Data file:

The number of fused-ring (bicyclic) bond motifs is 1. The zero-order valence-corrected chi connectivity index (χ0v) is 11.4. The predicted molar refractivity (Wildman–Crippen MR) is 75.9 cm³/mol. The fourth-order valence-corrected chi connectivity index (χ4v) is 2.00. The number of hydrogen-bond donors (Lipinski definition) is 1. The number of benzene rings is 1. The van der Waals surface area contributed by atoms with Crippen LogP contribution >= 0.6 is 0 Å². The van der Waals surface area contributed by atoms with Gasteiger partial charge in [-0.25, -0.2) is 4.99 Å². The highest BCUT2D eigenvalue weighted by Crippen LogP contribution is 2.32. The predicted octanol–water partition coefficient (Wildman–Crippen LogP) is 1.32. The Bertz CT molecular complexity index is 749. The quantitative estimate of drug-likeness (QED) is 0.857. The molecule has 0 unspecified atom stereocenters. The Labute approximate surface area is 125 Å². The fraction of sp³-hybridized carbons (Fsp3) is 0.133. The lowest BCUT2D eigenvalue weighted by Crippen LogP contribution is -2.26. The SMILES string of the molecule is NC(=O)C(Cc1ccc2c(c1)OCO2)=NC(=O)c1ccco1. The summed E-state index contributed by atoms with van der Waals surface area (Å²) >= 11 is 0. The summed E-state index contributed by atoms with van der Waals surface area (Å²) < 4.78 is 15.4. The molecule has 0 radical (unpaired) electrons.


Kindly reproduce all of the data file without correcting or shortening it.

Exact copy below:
The number of fused-ring (bicyclic) bond motifs is 1. The zero-order valence-corrected chi connectivity index (χ0v) is 11.4. The predicted molar refractivity (Wildman–Crippen MR) is 75.9 cm³/mol. The fourth-order valence-corrected chi connectivity index (χ4v) is 2.00. The number of hydrogen-bond donors (Lipinski definition) is 1. The number of benzene rings is 1. The van der Waals surface area contributed by atoms with Crippen LogP contribution >= 0.6 is 0 Å². The van der Waals surface area contributed by atoms with Gasteiger partial charge in [-0.25, -0.2) is 4.99 Å². The highest BCUT2D eigenvalue weighted by Crippen LogP contribution is 2.32. The predicted octanol–water partition coefficient (Wildman–Crippen LogP) is 1.32. The Bertz CT molecular complexity index is 749. The quantitative estimate of drug-likeness (QED) is 0.857. The molecule has 0 unspecified atom stereocenters. The Labute approximate surface area is 125 Å². The fraction of sp³-hybridized carbons (Fsp3) is 0.133. The lowest BCUT2D eigenvalue weighted by Crippen LogP contribution is -2.26. The SMILES string of the molecule is NC(=O)C(Cc1ccc2c(c1)OCO2)=NC(=O)c1ccco1. The summed E-state index contributed by atoms with van der Waals surface area (Å²) >= 11 is 0. The summed E-state index contributed by atoms with van der Waals surface area (Å²) < 4.78 is 15.4. The molecule has 0 radical (unpaired) electrons.